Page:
Cases: Pamantasan ng Lungsod ng Maynila v. Intermediate Appellate Court 140 SCRA 327 (1985) FACTS: Dr. Esteban was a permanent employee in the government service for 25 years. He connected to several colleges and later continued teaching at the Pamantasan ng Lungsod ng Maynila, upon the invitation of its president, Dr. Consuelo Blanco. At the Pamantasan, Dr. Esteban was initially extended an ad interim temporary appointment as Vice-President for Administration by Dr. Consuelo Blanco. Dr. Esteban received from the Secretary of Pamantasan a 'Notification of Confirmation of Temporary Appointment'. In several occasions, he was subsequently up for renewal and also received increased salaries. Later however, he discovered that he was not included in the list of employees recommended for permanent appointments. He wrote Dr. Consuelo Blanco requesting the conversion of his temporary appointment to a permanent one, considering his 2 years service. He later on received a notification that approved his appointment as Professor III and terminating his appointment as Vice-President for Administration. His appointment was withdrawn before it could be confirmed by the Pamantasan Board of Regents. On the same date, Dr. Esteban appealed to the Civil Service Commission for the protection of his tenure in the Pamantasan. The Civil Service Commission ruled the temporary nature of the appointment was conceded. His services was to be terminated at any time with or without request that he be extended permanent appointment ,or that if his temporary appointment was to be converted into permanent one, it may be stated that the issuance of such appointment is addressed to the sound discretion of the appointing official.

The Court of First Instance of Manila rendered a decision reversing the Commission's resolution and adopted the earlier resolution holding that Private respondent Dr. Esteban's appointment was invalid, though he may be considered as a de facto vice-president of the University The Intermediate Appellate Court reversed the CFI, declaring as permanent the appointment of the Dr. Esteban as vice- president for administration of the university under the Board of Regents' resolution and ordering his immediate reinstatement to that position with back salaries, allowances and other benefits ISSUE: Whether or not Hernani Esteban's appointment as Vice-President for Administration of the PLM holds the position in a permanent capacity as to guarantee as security of tenure. YES HELD: Dr. Esteban, whose record of government service appears quite impressive, is entitled to full pay and a five-year backpay, allowances, and other benefits during the period that he was actually reporting for work and rendering services in whatever capacity, whether teaching, research or administration. In other words, if the Board of Regents is in session, the Pamantasan President merely nominates while the Board issues the appointment. But when the Board is not in session, the President is authorized to issue ad interim appointments. Such appointments are permanent but their terms are only until the Board disapproves them. If confirmed, the appointee's term is converted into the regular term inherent in the position. Luego v. Civil Service Commission 143 SCRA 327 (1986) FACTS: On February 18, 1983, Luego was appointed Administrative Officer 11 of the Office of the City Mayor, Cebu City by Mayor Florentino Solon. The appointment was described as permanent" but the Civil Service Commission approved it as "temporary," subject to the final action taken in the protest filed by the private respondent and another employee, and provided "there (was) no pending administrative case against the appointee, no pending protest against the appointment nor any decision by competent authority that will adversely affect the approval of the appointment." After protracted hearings, the Civil Service Commission found Tuozo better qualified than the petitioner for the contested position and, accordingly, directed "that Felicula Tuozo be appointed to the position of Administrative Officer 11 in the Administrative Division, Cebu City, in place of Felimon Luego whose appointment as Administrative Officer II is hereby revoked." On June 28, 1984, Tuozo was appointed by the new mayor, Mayor Ronald Duterte. ISSUE: Whether or not the Civil Service Commission was authorized to disapprove a permanent appointment on the ground that another person is better qualified than the appointee and, on the basis of this finding, order his replacement by Tuozo. NO. Luego is entitled to the office in dispute by virtue of his permanent appointment on February 18, 1983. HELD: Luego could not be validly replaced in the instant case since his appointment was actually permanent and was therefore protected by Constitution. The appointing authority indicated that it was permanent, as he had the right to do so, and it was not for the respondent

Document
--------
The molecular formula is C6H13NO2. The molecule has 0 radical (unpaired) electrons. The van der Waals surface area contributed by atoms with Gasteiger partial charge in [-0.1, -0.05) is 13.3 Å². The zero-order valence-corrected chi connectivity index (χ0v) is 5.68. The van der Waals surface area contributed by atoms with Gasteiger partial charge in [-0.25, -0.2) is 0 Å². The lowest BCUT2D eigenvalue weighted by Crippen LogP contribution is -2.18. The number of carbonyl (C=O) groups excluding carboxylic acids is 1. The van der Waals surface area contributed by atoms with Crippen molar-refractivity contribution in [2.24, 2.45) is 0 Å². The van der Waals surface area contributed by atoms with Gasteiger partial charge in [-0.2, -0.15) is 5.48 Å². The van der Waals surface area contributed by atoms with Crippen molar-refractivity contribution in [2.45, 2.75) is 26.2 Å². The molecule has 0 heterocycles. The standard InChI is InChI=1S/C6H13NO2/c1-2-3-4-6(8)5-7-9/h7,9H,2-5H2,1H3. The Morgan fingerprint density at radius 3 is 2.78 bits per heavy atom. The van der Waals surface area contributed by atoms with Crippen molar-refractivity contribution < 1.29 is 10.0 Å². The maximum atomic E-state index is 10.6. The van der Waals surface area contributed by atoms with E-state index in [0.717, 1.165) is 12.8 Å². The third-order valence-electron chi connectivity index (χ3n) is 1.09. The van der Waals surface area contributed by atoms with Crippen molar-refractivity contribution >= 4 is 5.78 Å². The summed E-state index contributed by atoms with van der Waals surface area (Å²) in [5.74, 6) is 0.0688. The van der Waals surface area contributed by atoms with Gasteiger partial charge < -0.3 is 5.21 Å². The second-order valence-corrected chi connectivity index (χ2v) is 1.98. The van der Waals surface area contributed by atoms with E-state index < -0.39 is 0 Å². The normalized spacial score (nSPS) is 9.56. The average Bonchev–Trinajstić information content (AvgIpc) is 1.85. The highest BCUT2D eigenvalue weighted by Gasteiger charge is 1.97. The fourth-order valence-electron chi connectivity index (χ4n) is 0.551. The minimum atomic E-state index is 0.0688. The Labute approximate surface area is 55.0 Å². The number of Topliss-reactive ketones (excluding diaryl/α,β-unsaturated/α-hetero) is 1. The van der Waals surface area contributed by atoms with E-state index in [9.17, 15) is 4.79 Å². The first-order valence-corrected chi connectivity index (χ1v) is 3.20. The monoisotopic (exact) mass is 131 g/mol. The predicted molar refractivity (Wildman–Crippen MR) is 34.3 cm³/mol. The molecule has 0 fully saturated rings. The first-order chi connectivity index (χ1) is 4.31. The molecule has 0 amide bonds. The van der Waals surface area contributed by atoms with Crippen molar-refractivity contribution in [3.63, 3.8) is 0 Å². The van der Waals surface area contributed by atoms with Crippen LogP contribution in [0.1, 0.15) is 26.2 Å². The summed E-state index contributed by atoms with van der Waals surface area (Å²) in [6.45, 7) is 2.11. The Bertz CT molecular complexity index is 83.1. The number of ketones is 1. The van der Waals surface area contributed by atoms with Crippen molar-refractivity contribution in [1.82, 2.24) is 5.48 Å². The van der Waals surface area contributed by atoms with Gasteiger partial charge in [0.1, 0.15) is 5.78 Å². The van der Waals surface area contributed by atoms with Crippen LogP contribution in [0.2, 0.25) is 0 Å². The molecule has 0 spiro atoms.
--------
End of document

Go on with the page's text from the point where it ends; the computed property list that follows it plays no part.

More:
Civil Service Commission to reverse him and call it temporary. His security of tenure cannot be waived. The stamping of the words "APPROVED as TEMPORARY" did not change the character of the appointment, which was clearly described as "Permanent" in the space provided for in Civil Service Form No. 33, dated February 18, 1983. What was temporary was the approval of the appointment, not the appointment itself. What made the approval temporary was the fact that it was made to depend on the condition specified therein and on the verification of the qualifications of the appointee to the position. The Civil Service Commission is not empowered to determine the kind or nature of the appointment extended by the appointing officer, its authority being limited to approving or reviewing the appointment in the light of the requirements of the Civil Service Law. When the appointee is qualified and authorizing the other legal requirements are satisfied, the Commission has no choice but to attest to the appointment in accordance with the Civil Service Laws. An appointment, whether to a vacancy or to a newly created position, is essentially within the discretionary power of whomsoever it is vested.